Serena Williams had to withdraw from the French Open last week with an injury. It was her first return to grand-slam tennis following maternity leave and the birth of her daughter Olympia. She looked fit and fabulous and said she felt like a ‘super-hero’ but playing six matches in six days appeared to be too much for her body.
The truth is that pregnancy and childbirth take their toll, even on a magnificent athlete like Serena. She had a very stormy time around the birth, suffering a pulmonary embolism and a haematoma that left her bed-ridden for about six weeks. She has competed intermittently since and, judging by her appearance and her first few matches, has got back to fitness and pre-pregnancy shape. But she suffered an injury to one of the muscles in her chest, saying ‘It is hard to play when I can’t physically serve. I’ve never had this injury before, I’ve never felt it in my life and it was so painful. I don’t know how to manage it.’
Thesepectoral injuries are usually associated with overuse, so she may have been taking on too much, too soon. Dutch tennis champ, Kim Clijsters, who returned to winning ways after the birth of her babies said: “I was interested to hear she had never had this injury before. New aches and pains come along after you’ve had a baby. It took me a good nine to ten months to come back. I was a little surprised she played doubles.”
Whether you’re an international tennis superstar or just someone who is looking to regain your fitness and physique after the birth, there are some things to consider when you start to exercise again. Many mums are so drained by the birth, breastfeeding and sleepless nights that even the idea of exercising is overwhelming. However, women who have stayed active and had a straight-forward vaginal delivery with no complications, can start exercising gently a week or so after the birth.
You should always listen to your body’s signals and don’t push through the pain barrier, slow and steady is better than going all out and risking injury. Light exercise like walking, stretches, pilates or yoga can be the perfect start.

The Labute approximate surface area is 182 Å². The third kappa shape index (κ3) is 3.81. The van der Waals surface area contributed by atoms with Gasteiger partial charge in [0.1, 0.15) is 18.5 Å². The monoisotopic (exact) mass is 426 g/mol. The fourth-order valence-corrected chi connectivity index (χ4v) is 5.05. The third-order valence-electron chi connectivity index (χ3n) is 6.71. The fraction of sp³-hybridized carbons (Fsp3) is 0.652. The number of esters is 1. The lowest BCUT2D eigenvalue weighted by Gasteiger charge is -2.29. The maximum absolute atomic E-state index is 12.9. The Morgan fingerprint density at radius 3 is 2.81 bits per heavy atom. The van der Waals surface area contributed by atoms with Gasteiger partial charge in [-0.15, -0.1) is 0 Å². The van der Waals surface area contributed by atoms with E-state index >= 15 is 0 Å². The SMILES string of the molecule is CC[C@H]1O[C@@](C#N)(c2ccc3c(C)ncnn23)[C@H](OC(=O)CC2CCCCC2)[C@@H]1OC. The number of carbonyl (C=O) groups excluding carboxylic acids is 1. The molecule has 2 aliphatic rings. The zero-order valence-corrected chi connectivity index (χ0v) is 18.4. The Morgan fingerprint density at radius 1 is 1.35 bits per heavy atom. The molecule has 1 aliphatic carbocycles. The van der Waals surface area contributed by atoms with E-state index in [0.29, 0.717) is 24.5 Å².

Don’t Overdo It
Learn a lesson from Serena’s experience. Start gently and gradually increase the length, level and intensity of activity. See your doctor or midwife before starting a new regime, especially if you were fairly sedentary during the last trimester. If you had any pregnancy or birth complications, they may recommend that you take it easy until after the six-week check.
Protect Your Joints
Your body releases a hormone called relaxin in pregnancy. It’s designed to make the ligaments stretchy, to allow your pelvis to adapt for the birth of your baby. For a while after the birth, the ligaments will still be soft and your joints will be vulnerable to injury. Choose low-impact exercise like walking, which is less likely to cause damage. As you regain strength and stamina, you can go more quickly, travel further and venture up hills or onto more challenging terrain.
Many gyms and leisure centres run postnatal exercise classes. They can be a great way to make new friends and get back in shape. Alternatively try a class for stretching and toning the body, like pilates. Remember to tell the instructor that you’ve had a baby and they may modify some exercises to prevent injury. If you’re keen to up the ante, wait for the six-week postnatal check, when your doctor may give you the green light to reintroduce high-impact exercise like aerobics and running.
Listen to Your Body
In pregnancy, we recommend that you should always be able to carry on a conversation while you’re exercising. That’s good advice for the post-natal period too. Don’t force it, rest immediately if you’re feeling weak or exhausted, if you’re very breathless, achy or dizzy. If you spot any of these signs, stop exercising:
- Your lochia becoming heavier, there is more blood or there are clots.
- Bleeding restarting after the lochia and stopped.
- Joint pain, pelvic pain or problems with your perineum.
Exercise and Breastfeeding
The good news is that researchshows that exercise shouldn’t affect your ability to feed your baby, just make sure you eat well and stay hydrated. Wear a well-fitting supportive bra to avoid too much bouncing, which can be very uncomfortable. It’s also a good idea to feed your baby before you start, so that your breasts are less full and tender.
Swimming is a great form of exercise that’s also gentle on your joints. However, make sure you’re not still bleeding after the birth. Wait a clear seven days after your lochia stops before taking the plunge.
Recovery From a C-Section
A Caesarean is a significant operation. It takes time for your body to bounce back. Rushing your recovery and exercising too soon can increase the risk of bleeding, wound infection and other complications. Wait until your doctor says it’s safe to work out. It takes weeks for the skin incision and the deep wounds in the muscles and womb to heal. Again, some steady walking is a great way to start. It prevents clots forming in the legs, helps maintain fitness and activity may help protect against postnatal depression.